Redefining travel for people who aren’t rich (most of us)

In my experience, most backpackers tend to be white. There’s no actual data on this but I’m sitting in a hostel in Perú and there are definitely more white people here than people of color, and I don’t think I’ve seen a black person this morning. There are several people from parts of Asia, such as Singapore, and many of the other people I’ve seen of Asian descent are actually first-generation immigrants from the US, Canada, or elsewhere. This has been the case in Argentina and Chile when I stay at hostels. Bite me.

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Sometimes I feel like a fake salvadoreña

I grew up in Los Angeles after my mother took me there from El Salvador on July 9, 1989. At that time there weren’t as many Salvadorans as there are now, and one of the first places I lived in was Compton. From what my mother told me, her plan was for us to be there for two years so she could learn English and how to use computers. We were extremely fortunate to have obtained tourist visas, meaning we skipped crossing Guatemala and Mexico to get to the US.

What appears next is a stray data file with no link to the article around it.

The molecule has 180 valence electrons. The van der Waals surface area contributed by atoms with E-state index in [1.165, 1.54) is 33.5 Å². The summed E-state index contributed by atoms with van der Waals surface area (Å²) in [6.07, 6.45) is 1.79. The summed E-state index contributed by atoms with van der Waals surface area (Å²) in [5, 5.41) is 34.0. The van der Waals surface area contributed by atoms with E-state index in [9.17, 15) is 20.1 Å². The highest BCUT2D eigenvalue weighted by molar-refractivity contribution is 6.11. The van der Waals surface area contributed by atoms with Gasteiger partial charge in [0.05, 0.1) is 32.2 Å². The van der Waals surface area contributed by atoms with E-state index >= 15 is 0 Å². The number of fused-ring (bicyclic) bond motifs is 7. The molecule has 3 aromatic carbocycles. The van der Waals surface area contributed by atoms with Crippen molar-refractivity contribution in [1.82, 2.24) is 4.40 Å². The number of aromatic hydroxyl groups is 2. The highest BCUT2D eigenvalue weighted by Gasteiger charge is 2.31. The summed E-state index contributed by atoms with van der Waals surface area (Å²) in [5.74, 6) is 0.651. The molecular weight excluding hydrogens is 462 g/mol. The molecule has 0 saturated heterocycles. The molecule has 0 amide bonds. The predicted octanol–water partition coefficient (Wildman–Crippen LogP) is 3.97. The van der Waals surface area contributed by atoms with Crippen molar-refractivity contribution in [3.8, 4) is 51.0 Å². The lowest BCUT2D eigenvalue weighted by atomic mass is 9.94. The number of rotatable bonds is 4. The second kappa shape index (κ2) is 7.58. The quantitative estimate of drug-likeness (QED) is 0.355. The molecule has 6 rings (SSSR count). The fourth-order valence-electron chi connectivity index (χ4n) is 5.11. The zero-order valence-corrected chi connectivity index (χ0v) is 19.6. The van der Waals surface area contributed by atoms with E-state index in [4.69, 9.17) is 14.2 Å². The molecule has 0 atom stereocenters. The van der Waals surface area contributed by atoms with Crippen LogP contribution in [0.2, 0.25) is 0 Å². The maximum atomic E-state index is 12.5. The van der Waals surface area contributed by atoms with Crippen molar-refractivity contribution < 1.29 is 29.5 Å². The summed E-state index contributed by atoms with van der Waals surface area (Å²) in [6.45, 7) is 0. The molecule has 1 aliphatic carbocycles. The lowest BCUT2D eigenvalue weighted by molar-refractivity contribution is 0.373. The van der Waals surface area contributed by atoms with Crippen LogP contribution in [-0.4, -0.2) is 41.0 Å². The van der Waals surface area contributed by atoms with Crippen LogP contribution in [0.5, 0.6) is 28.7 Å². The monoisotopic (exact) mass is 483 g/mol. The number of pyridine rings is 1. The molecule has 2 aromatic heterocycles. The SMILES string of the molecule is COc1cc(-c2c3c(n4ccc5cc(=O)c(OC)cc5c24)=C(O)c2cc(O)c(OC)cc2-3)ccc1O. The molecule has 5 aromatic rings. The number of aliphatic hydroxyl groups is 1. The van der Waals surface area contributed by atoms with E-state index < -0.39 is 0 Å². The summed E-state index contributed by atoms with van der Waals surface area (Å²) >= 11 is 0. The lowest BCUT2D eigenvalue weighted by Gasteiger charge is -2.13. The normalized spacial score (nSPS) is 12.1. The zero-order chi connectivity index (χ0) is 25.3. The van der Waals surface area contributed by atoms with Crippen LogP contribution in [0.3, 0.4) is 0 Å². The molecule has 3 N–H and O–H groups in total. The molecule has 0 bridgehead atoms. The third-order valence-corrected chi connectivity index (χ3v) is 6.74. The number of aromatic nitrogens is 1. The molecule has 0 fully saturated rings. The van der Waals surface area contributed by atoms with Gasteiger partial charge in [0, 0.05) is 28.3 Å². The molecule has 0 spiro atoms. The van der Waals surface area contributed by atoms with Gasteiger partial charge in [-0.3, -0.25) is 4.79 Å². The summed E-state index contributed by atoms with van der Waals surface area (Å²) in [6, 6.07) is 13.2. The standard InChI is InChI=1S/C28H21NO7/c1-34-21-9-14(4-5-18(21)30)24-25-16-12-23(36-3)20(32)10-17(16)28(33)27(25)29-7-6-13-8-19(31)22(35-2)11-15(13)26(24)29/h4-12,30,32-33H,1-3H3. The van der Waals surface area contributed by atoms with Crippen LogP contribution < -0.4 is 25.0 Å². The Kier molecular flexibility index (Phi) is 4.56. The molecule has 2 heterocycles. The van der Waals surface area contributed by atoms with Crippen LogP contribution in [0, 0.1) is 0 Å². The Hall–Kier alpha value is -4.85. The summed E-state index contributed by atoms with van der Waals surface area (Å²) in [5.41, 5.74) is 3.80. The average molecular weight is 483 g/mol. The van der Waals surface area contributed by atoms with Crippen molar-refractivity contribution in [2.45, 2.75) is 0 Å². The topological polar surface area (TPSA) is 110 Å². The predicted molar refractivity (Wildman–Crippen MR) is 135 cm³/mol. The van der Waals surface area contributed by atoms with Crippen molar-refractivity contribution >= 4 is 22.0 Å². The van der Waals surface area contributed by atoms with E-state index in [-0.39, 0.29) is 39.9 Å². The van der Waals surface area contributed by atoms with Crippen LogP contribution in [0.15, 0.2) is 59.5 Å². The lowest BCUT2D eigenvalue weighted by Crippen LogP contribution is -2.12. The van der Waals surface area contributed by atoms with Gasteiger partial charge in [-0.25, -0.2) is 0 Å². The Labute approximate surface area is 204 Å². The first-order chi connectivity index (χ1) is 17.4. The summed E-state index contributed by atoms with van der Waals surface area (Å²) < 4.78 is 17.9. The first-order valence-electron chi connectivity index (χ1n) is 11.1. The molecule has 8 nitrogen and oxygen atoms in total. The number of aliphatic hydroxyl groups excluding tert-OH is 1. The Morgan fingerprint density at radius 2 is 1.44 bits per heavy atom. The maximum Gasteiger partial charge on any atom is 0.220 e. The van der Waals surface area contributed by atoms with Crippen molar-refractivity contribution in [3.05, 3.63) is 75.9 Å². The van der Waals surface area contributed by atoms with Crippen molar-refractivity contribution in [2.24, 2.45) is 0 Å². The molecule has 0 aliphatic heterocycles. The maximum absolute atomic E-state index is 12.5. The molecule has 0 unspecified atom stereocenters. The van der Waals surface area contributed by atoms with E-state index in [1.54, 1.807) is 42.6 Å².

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The Shoebox

When I was a kid I would watch my relatives go to El Salvador and leave my mother and I behind. She and I would write letters to our family and my aunt and cousin would take them to the rest of our family. Usually I didn’t know what to say. In many cases I only knew who I was addressing through my mother’s stories because I couldn’t remember the sound of anyone’s voice. I couldn’t tell my relatives apart in pictures without my mother’s help.

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